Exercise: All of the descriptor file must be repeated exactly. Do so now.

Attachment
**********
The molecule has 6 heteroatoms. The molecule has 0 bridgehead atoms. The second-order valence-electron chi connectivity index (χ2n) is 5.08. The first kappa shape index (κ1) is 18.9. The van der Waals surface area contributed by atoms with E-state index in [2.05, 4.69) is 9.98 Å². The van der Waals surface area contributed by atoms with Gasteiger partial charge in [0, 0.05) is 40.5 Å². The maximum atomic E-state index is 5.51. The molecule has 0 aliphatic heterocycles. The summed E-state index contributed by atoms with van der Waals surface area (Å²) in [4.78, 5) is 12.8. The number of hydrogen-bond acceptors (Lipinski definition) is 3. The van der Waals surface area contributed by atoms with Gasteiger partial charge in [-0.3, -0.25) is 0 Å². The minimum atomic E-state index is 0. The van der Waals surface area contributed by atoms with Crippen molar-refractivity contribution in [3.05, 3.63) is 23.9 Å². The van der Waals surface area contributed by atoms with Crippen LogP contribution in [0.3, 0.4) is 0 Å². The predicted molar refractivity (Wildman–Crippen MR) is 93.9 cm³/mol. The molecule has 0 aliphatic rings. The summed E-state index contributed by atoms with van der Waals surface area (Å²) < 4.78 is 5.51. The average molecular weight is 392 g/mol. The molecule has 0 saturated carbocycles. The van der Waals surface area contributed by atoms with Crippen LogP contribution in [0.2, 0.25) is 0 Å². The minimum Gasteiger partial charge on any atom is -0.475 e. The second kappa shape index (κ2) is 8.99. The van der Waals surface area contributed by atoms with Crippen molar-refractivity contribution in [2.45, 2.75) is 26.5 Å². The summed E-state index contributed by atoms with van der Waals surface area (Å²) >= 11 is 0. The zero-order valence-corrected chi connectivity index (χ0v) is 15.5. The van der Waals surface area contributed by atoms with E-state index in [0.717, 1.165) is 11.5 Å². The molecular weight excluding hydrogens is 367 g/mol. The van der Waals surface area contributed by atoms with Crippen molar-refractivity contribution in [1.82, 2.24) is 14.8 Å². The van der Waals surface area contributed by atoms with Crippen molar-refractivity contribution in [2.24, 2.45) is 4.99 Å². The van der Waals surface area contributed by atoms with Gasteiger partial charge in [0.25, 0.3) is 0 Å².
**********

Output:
The molecule has 6 heteroatoms. The molecule has 0 bridgehead atoms. The second-order valence-electron chi connectivity index (χ2n) is 5.08. The first kappa shape index (κ1) is 18.9. The van der Waals surface area contributed by atoms with E-state index in [2.05, 4.69) is 9.98 Å². The van der Waals surface area contributed by atoms with Gasteiger partial charge in [0, 0.05) is 40.5 Å². The maximum atomic E-state index is 5.51. The molecule has 0 aliphatic heterocycles. The summed E-state index contributed by atoms with van der Waals surface area (Å²) in [4.78, 5) is 12.8. The number of hydrogen-bond acceptors (Lipinski definition) is 3. The van der Waals surface area contributed by atoms with Gasteiger partial charge in [-0.3, -0.25) is 0 Å². The minimum atomic E-state index is 0. The van der Waals surface area contributed by atoms with Crippen molar-refractivity contribution in [3.05, 3.63) is 23.9 Å². The van der Waals surface area contributed by atoms with Crippen LogP contribution in [0.3, 0.4) is 0 Å². The predicted molar refractivity (Wildman–Crippen MR) is 93.9 cm³/mol. The molecule has 0 aliphatic rings. The summed E-state index contributed by atoms with van der Waals surface area (Å²) < 4.78 is 5.51. The average molecular weight is 392 g/mol. The molecule has 0 saturated carbocycles. The van der Waals surface area contributed by atoms with Crippen LogP contribution in [0.2, 0.25) is 0 Å². The minimum Gasteiger partial charge on any atom is -0.475 e. The second kappa shape index (κ2) is 8.99. The van der Waals surface area contributed by atoms with Crippen molar-refractivity contribution in [2.45, 2.75) is 26.5 Å². The summed E-state index contributed by atoms with van der Waals surface area (Å²) >= 11 is 0. The zero-order valence-corrected chi connectivity index (χ0v) is 15.5. The van der Waals surface area contributed by atoms with E-state index in [0.717, 1.165) is 11.5 Å². The molecular weight excluding hydrogens is 367 g/mol. The van der Waals surface area contributed by atoms with Crippen molar-refractivity contribution in [1.82, 2.24) is 14.8 Å². The van der Waals surface area contributed by atoms with Crippen molar-refractivity contribution in [2.24, 2.45) is 4.99 Å². The van der Waals surface area contributed by atoms with Gasteiger partial charge in [0.25, 0.3) is 0 Å².